And,maybe such a use of the bar,for which was not designed,will damage in time the switch.
It says nowhere in the books to use it as your nr 1) ,only as a disconect option.
Ang HotDog,nobody knows it all,even the technical dep,so let the man ask whatever he want's. I look forward for his questions ,most were always interesting questions to ask .
You find out about different SOP's ,better or worse .
Sometimes I had to open the books to anwer them,so it's a positive thing.
Brgds Alex

HotDog
17th Jun 2004, 13:26
LEM,Thanks God, the world I live in today is not so perfect...and there's still some room left for the individual

Do you mean to say that you approve of individual SOPs?:confused:

LEM
17th Jun 2004, 16:32
Thanks, Alex, for your reply.

You are probably right, funny thing is our head of tech dept., the guy giving us lessons on the ground (who is an incredibly deep engineer, btw), thought us philosophy n°1.

Excellent engineer, as I said, but also a failed commercial pilot, and you can almost immediately spot a subtle resentment buried very deep in his personality.

There's no escape, that damn missing stripe on one's shoulders definitely cannot be forgotten, as someone on this forum keeps showing.

;)

LEM

HotDog
18th Jun 2004, 04:41
Very subtle LEM, you should have been a comedian! For your info, I'm willing to bet that my three stripes as a senior check airman were worth heaps more than your four. If you really have them?:rolleyes:

square leg
18th Jun 2004, 07:04
Once the bar is down (in flight) you need WoW's to be able to reset it (i.e. you have to land again manually).

As said the bar is an emergency AP off switch on the Avro. The Avro's MCP is almost identical to the 737-3/4/5's MCP and even the NG's.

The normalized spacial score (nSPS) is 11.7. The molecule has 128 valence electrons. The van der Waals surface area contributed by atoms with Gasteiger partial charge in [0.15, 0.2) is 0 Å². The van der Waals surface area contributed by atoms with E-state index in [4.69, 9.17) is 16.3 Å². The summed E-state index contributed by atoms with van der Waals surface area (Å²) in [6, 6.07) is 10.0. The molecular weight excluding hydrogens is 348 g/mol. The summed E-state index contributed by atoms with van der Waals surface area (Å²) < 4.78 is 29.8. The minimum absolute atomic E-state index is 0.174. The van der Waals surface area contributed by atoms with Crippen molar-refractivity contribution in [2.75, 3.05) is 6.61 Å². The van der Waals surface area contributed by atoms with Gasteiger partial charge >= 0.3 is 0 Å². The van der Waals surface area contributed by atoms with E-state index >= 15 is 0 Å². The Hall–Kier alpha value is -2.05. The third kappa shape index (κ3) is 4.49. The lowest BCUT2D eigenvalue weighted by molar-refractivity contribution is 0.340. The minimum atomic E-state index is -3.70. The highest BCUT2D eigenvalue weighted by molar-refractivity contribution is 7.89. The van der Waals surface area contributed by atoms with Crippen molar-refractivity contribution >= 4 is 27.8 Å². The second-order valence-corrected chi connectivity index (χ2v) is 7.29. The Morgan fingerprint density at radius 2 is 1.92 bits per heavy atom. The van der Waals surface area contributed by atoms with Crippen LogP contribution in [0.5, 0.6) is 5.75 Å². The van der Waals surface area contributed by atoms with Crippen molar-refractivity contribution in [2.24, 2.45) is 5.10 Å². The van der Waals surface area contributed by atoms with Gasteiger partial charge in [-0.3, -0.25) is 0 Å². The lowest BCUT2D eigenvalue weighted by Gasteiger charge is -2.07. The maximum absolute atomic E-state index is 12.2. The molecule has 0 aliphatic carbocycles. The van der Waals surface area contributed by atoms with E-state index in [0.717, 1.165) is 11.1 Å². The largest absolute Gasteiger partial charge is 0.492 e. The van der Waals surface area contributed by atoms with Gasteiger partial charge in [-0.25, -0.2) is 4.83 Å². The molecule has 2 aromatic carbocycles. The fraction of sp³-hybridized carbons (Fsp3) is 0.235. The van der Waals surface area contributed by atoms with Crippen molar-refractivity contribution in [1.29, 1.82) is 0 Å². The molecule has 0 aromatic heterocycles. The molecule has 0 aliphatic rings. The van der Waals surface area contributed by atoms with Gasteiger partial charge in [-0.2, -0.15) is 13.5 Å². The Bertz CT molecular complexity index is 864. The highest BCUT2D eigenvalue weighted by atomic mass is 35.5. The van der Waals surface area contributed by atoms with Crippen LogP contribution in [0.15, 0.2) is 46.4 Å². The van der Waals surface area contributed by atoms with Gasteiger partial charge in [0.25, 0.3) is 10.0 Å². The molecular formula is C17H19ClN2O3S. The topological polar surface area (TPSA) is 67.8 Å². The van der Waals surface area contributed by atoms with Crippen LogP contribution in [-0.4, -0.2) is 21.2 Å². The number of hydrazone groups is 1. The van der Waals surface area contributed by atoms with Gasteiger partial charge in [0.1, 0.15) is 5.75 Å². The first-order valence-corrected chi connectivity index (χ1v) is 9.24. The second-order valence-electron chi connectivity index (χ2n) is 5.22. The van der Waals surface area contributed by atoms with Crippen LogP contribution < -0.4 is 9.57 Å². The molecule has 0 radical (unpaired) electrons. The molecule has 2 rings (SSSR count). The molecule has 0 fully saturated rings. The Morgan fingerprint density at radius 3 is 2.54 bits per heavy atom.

LME (GOD)
18th Jun 2004, 13:23
I would definitely not recommend using the disenga bar to control the autopilot on/off status. On the newer Boeings one you disable the AP in this fashion you may also lose other potections passively provided by the AFDC's....eg Bank Angle Protection etc.:cool:

avioniker
18th Jun 2004, 16:49
LEM
Your concerns on this issue were raised at the time Honeywell was selected as the vendor with this design.
The answers to your worries are apparent if you look closely at the operation of the panel switches.
When a mode engages the LED's in the switch illuminate. That is not something you can prevent. It doesn't matter if you touch the switch or not. It's software/hardware controlled from the DFGC and not a part of the switch function.
When you press your column disengage switch power is interrupted to the interlock system and when the mode disengages the final indication to you, the pilot, is the LED extinguishing (plus, of course the horn). The LED's are their own system unto themselves and are in fact independant of the switches.
The disengage bar is a "positive disengagement" mechanism that physically removes power from all of the DFCS flight control commanding subsystems. It's there in the unlikely event that your column switch fails in the "continuous contact" mode.
You'll notice that it takes at least twice the force to raise the bar as to depress it. That's to ensure that you don't accidentally raise it once you've used it in a problem situation.
The bar is not considered a normal means of disengagement of the DFCS and was designed to be left in the raised position.
One other little bit of trivia you may or may not be aware of; the two yellow panels behind the bar are illuminated. Not brightly enough to be seen in normal light but if you have a dark cockpit have a look and you'll see the light...:-)

Blue above the rest below

Paolo de Angelis
14th Sep 2006, 13:04
Taken from a 744 bulletin:


Background Information
UNCOMMANDED AUTOPILOT ENGAGEMENT AND FLIGHT MODE
CHANGES
Boeing has received reports from operators of uncommanded autopilot
engagement and flight mode changes. The reports document at least one rejected takeoff and one...


From now on, I'll keep it down.